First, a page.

The identical message was preserved in the Valley of Mexico, far
away across the world from Mounts Ararat and Nisir. There,
culturally and geographically isolated from Judaeo-Christian
influences, long ages before the arrival of the Spaniards, stories
were told of a great deluge.
As the reader will recall from Part
III, it was believed that this deluge had swept over the entire
earth at the end of the Fourth Sun:
‘Destruction came in the form of
torrential rain and floods. The mountains disappeared and men were
transformed into fish ...’8
According to Aztec mythology only two human beings survived: a man,
Coxcoxtli, and his wife, Xochiquetzal, who had been forewarned of
the cataclysm by a god. They escaped in a huge boat they had been
instructed to build and came to ground on the peak of a tall
mountain. There they descended and afterwards had many children who
were dumb until the time when a dove on top of a tree gave them the
gift of languages. These languages differed so much that the
children could not understand one another.9
8 Maya History and Religion,
Sir J. G. Frazer, Folklore in the Old Testament: Studies in
Comparative Religion, Legend and Law (Abridged Edition), Macmillan,
London, 1923, p. 107.
A related Central American tradition, that of the Mechoacanesecs, is
in even more striking conformity with the story as we have it in
Genesis and in the Mesopotamian sources. According to this
tradition, the god Tezcatlipoca determined to destroy all mankind
with a flood, saving only a certain Tezpi who embarked in a spacious
vessel with his wife, his children and large numbers of animals and
birds, as well as supplies of grains and seeds, the preservation of
which were essential to the future subsistence of the human race.
The vessel came to rest on an exposed mountain top after Tezcatilpoca had decreed that the waters of the flood should retire.
Wishing to find out whether it was now safe for him to disembark,
Tezpi sent out a vulture which, feeding on the carcasses with which
the earth was now strewn, did not return. The man then sent out
other birds, of which only the hummingbird came back, with a leafy
branch in its beak. With this sign that the land had begun to renew
Tezpi and his family went forth from their ark, multiplied and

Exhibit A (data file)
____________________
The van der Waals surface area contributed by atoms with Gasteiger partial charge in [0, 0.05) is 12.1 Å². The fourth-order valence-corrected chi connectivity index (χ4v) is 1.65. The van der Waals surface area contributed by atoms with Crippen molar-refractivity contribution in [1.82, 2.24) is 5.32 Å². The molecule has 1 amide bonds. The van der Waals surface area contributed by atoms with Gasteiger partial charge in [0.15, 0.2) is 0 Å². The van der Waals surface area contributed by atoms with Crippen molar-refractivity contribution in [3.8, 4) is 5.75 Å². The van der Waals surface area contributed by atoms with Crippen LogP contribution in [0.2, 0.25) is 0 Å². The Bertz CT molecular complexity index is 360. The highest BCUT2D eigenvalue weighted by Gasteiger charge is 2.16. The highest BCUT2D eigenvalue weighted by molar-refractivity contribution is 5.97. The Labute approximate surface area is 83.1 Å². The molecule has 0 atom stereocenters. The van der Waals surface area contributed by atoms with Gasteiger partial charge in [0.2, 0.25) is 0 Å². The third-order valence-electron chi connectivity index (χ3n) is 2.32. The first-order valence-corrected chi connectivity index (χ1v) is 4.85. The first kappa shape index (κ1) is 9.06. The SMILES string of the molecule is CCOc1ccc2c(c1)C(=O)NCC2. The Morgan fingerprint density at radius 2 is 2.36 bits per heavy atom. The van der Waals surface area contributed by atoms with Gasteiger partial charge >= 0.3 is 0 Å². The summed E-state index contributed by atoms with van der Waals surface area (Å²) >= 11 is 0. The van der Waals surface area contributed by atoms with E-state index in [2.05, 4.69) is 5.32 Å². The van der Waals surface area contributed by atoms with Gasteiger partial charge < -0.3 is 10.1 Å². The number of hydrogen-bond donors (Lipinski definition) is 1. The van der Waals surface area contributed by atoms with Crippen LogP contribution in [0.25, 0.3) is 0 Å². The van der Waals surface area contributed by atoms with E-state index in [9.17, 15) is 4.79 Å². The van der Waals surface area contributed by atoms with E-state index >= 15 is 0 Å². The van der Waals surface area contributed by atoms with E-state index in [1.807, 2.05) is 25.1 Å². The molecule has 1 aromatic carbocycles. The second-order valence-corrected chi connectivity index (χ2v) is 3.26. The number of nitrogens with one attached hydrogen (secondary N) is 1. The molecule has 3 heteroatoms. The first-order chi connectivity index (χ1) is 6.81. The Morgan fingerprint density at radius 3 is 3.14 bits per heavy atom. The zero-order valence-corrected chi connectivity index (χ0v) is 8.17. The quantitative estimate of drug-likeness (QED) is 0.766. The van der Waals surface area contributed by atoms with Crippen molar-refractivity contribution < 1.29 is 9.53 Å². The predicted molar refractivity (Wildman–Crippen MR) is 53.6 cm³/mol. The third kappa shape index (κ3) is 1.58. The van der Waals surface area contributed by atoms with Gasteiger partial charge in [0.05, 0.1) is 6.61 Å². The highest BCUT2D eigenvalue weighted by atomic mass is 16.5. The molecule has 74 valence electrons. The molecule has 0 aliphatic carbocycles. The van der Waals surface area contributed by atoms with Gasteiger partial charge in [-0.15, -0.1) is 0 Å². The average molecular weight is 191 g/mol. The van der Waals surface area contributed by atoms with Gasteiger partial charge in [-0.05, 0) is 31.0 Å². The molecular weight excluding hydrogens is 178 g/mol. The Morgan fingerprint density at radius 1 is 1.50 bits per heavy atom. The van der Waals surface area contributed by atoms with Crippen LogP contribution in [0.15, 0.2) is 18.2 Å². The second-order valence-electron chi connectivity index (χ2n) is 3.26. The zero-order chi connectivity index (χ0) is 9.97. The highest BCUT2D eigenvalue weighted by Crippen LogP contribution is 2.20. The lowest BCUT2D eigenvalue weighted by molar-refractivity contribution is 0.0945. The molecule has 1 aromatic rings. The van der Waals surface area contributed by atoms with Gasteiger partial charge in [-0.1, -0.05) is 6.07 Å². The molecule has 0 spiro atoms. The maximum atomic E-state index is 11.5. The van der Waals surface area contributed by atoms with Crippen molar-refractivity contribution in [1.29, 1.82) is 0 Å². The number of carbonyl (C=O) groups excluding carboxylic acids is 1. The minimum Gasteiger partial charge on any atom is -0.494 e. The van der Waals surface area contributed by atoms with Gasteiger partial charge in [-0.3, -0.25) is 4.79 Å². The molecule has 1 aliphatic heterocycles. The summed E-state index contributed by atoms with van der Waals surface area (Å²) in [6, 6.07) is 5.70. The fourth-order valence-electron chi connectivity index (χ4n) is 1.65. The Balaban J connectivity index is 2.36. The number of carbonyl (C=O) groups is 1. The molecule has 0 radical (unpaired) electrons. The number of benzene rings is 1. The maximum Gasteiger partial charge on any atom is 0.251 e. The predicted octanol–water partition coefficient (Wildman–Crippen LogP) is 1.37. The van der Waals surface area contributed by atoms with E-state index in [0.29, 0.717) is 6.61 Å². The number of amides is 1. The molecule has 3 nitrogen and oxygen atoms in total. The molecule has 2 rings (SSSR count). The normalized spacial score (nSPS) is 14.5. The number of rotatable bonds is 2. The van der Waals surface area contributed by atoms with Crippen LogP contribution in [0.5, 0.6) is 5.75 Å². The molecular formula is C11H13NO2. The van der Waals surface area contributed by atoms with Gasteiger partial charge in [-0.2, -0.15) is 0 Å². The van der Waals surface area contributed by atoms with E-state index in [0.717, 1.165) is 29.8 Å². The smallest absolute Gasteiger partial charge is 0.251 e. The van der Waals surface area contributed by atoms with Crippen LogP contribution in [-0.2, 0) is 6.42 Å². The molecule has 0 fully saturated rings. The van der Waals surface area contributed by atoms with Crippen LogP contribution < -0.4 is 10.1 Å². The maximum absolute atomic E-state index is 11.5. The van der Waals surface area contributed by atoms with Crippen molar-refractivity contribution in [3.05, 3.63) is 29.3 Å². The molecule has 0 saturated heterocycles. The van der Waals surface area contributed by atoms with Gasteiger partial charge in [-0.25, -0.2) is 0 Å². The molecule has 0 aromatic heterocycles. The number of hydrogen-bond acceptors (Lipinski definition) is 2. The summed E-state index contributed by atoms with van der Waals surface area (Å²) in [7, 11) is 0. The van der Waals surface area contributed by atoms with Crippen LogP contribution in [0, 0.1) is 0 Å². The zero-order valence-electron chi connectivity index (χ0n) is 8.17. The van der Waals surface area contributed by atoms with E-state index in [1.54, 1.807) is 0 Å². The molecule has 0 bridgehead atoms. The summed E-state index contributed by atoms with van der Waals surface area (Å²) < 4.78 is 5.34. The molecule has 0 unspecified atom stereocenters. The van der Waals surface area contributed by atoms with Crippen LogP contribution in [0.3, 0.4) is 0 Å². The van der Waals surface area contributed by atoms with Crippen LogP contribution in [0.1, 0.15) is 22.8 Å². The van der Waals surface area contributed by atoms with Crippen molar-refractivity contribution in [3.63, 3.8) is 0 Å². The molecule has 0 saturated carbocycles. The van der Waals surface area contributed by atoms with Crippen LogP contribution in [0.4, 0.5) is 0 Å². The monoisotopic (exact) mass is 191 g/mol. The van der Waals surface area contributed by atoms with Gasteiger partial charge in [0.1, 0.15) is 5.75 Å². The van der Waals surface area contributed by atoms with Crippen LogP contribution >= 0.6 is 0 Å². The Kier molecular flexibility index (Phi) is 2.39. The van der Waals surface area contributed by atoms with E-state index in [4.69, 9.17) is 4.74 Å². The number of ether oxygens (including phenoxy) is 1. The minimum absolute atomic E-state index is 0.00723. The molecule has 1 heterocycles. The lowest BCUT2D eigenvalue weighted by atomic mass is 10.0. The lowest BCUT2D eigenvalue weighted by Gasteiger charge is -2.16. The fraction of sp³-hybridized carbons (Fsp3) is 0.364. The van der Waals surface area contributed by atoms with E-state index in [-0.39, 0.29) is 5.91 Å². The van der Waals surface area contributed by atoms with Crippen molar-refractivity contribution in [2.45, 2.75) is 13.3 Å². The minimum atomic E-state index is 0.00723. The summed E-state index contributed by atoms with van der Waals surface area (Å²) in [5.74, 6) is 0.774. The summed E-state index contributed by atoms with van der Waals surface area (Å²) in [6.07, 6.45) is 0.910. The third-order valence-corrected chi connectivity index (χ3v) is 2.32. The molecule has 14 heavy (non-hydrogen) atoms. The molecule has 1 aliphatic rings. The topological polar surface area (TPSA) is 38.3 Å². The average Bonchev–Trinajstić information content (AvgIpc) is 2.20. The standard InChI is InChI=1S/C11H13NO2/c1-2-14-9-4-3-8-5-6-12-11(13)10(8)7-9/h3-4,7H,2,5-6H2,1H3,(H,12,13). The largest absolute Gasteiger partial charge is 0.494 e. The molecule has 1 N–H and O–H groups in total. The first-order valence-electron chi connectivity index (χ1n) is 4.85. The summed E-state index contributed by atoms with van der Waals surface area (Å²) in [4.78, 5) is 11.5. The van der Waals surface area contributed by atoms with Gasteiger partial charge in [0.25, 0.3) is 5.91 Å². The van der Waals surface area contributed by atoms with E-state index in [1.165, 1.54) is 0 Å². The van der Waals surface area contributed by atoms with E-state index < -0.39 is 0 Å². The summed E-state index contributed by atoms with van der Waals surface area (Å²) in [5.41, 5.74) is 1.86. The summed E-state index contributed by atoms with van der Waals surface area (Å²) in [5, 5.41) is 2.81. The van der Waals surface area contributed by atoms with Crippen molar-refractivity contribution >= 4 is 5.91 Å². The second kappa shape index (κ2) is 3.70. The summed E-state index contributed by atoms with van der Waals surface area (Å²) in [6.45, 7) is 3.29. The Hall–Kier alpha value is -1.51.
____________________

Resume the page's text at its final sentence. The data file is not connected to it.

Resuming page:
repopulated the earth. 10
Memories of a terrible flood resulting from divine displeasure are
also preserved in
the Popol Vuh. According to this archaic text, the
Great God decided to create humanity soon after the beginning of
time. It was an experiment and he began it with ‘figures made of
wood that looked like men and talked like men’. These creatures fell
out of favour because ‘they did not remember their Creator’:
And so a flood was brought about by the Heart of Heaven; a great
flood was formed which fell on the heads of the wooden creatures ...
A heavy resin fell from the sky ... the face of the earth was
darkened and a black rain began to fall by day and by night ... The
wooden figures were annihilated, destroyed, broken up and killed.’11
Not everyone perished, however. Like the Aztecs and the
Mechoacanesecs, the Maya of the Yucatan and Guatemala believed that
a Noah figure and his wife, ‘the Great Father and the Great Mother’,
had survived the flood to populate the land anew, thus becoming the
ancestors of all subsequent generations of humanity.12
10 Lenormant, writing in Contemporary Review, cited in Atlantis: The
11 Popol Vuh, p. 90.
12 Ibid., p. 93.
Moving to South America, we encounter the Chibcas of central
Colombia. According to their myths, they had originally lived as
savages, without laws, agriculture or religion. Then one day there
appeared among them an old man of a different race. He wore a thick
long beard and his name was Bochica. He taught the Chibcas how to
build huts and live together in society.
His wife, who was very beautiful and named Chia, appeared after him,
but she was wicked and enjoyed thwarting her husband’s altruistic
efforts. Since she could not overcome his power directly, she used
magical means to cause a great flood in which the majority of the
population died. Bochica was very angry and exiled Chia from the
earth to the sky, where she became the moon given the task of
lighting the nights.
He also caused the waters of the flood to
dissipate and brought down the few survivors from the mountains
where they had taken refuge. Thereafter he gave them laws, taught
them to cultivate the land and instituted the worship of the sun
with periodic festivals, sacrifices and pilgrimages. He then divided